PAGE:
2. Jacek Liwiński, 2016. "Does it pay to study abroad? Evidence from Poland," Working Papers 2016-25, Faculty of Economic Sciences, University of Warsaw.
    3. Elise S. Brezis, 2016. "Why Migrate: For Study or for Work?," Economies, MDPI, Open Access Journal, vol. 4(3), pages 1-12, August.
    4. Ngoc Thi Minh Tran & Michael P. Cameron & Jacques Poot, 2017. "Local Institutional Quality and Return Migration: Evidence from Vietnam," Working Papers in Economics 17/10, University of Waikato.
    5. Matthew Roskruge & Jacques Poot & Laura King, 2016. "Social capital, entrepreneurship and living standards: differences between migrants and the native born," Chapters,in: Handbook of Social Capital and Regional Development, chapter 9, pages 221-254 Edward Elgar Publishing.

    More about this item


    earnings; human capital; international education; selection effects;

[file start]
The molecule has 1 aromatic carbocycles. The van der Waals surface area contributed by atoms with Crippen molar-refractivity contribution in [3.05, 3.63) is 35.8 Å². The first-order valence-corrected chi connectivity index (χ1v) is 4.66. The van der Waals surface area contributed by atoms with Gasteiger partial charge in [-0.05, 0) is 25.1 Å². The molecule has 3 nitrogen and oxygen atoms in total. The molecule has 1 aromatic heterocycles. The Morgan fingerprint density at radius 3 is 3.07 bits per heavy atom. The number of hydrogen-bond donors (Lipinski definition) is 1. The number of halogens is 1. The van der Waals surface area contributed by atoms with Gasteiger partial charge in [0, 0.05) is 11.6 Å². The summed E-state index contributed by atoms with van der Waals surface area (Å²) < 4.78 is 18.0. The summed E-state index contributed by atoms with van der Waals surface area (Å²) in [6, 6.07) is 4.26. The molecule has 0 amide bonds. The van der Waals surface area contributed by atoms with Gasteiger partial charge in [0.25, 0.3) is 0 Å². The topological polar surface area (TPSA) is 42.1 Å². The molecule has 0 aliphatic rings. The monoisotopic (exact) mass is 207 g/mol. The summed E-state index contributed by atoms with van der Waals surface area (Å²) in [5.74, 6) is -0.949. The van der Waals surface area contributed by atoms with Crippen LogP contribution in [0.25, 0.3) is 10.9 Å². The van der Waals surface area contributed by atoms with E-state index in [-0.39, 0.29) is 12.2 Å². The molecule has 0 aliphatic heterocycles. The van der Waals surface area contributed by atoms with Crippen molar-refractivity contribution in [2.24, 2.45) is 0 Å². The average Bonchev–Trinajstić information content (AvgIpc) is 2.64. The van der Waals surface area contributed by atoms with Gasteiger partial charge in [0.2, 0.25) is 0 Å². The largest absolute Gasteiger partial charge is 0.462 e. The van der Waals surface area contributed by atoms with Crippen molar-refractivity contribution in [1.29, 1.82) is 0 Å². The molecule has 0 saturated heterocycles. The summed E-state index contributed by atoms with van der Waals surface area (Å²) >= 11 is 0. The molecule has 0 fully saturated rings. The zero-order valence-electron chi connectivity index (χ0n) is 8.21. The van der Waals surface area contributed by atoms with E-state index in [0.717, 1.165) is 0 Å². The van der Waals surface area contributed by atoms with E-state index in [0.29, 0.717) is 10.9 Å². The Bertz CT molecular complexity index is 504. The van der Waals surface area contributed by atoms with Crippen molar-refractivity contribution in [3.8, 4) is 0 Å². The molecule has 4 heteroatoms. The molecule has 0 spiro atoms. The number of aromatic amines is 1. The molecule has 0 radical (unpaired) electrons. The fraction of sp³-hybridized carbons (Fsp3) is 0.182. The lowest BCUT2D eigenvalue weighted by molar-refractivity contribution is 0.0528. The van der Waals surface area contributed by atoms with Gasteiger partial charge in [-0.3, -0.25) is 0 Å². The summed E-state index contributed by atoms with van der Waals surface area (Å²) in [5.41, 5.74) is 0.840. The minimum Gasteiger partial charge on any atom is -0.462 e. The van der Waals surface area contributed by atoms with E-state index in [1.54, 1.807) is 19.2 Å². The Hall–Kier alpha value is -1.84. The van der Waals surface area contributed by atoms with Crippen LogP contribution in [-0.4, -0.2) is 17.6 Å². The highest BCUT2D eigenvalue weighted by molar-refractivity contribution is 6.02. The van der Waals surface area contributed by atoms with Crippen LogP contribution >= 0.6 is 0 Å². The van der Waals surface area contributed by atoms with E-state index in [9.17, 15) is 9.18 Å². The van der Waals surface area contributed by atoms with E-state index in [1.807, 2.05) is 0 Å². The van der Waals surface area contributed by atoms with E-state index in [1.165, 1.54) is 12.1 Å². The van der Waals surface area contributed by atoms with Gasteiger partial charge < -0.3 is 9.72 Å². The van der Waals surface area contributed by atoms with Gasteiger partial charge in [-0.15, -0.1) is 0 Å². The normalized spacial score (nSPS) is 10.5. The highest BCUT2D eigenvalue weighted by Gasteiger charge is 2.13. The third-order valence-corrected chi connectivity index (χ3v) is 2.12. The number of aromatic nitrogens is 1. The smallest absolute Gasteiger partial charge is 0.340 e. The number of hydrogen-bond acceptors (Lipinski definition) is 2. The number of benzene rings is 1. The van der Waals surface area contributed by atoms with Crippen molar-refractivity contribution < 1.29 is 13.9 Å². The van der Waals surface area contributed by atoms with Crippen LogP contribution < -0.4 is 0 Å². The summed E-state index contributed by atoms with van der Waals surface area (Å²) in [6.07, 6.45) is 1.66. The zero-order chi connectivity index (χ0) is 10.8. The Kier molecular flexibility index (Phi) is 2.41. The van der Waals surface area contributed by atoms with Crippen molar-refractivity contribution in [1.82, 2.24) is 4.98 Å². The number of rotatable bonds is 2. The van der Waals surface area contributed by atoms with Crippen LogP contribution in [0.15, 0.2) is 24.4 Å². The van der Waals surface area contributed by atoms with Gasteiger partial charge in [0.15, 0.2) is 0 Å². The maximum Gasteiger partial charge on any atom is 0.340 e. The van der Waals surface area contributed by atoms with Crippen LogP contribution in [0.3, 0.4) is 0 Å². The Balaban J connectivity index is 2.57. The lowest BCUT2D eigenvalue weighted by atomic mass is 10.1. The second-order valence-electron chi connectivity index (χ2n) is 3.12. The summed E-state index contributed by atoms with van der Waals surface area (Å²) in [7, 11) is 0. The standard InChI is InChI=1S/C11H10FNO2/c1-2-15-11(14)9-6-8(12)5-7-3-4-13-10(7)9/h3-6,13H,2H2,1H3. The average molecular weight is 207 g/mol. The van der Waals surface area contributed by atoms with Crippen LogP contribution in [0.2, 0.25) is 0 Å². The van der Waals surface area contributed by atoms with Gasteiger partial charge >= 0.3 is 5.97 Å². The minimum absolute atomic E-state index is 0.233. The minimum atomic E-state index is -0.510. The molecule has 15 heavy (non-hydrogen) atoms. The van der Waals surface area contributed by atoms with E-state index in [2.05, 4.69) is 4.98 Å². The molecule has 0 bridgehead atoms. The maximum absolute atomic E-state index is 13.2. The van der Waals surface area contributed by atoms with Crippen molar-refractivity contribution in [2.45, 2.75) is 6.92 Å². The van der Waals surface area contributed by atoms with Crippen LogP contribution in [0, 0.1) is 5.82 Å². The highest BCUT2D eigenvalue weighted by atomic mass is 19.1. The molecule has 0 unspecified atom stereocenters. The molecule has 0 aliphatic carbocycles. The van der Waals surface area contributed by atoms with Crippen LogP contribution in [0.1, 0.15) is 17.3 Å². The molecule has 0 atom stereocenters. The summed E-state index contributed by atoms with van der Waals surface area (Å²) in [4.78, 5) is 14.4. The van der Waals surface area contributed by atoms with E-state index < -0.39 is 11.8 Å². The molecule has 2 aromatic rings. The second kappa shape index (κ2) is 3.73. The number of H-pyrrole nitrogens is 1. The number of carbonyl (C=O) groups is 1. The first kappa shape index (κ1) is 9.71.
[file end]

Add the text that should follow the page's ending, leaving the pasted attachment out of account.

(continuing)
JEL classification:

    • F22 - International Economics - - International Factor Movements and International Business - - - International Migration
    • I24 - Health, Education, and Welfare - - Education - - - Education and Inequality
    • J24 - Labor and Demographic Economics - - Demand and Supply of Labor - - - Human Capital; Skills; Occupational Choice; Labor Productivity
    • J31 - Labor and Demographic Economics - - Wages, Compensation, and Labor Costs - - - Wage Level and Structure; Wage Differentials

    NEP fields

    This paper has been announced in the following NEP Reports:


    Access and download statistics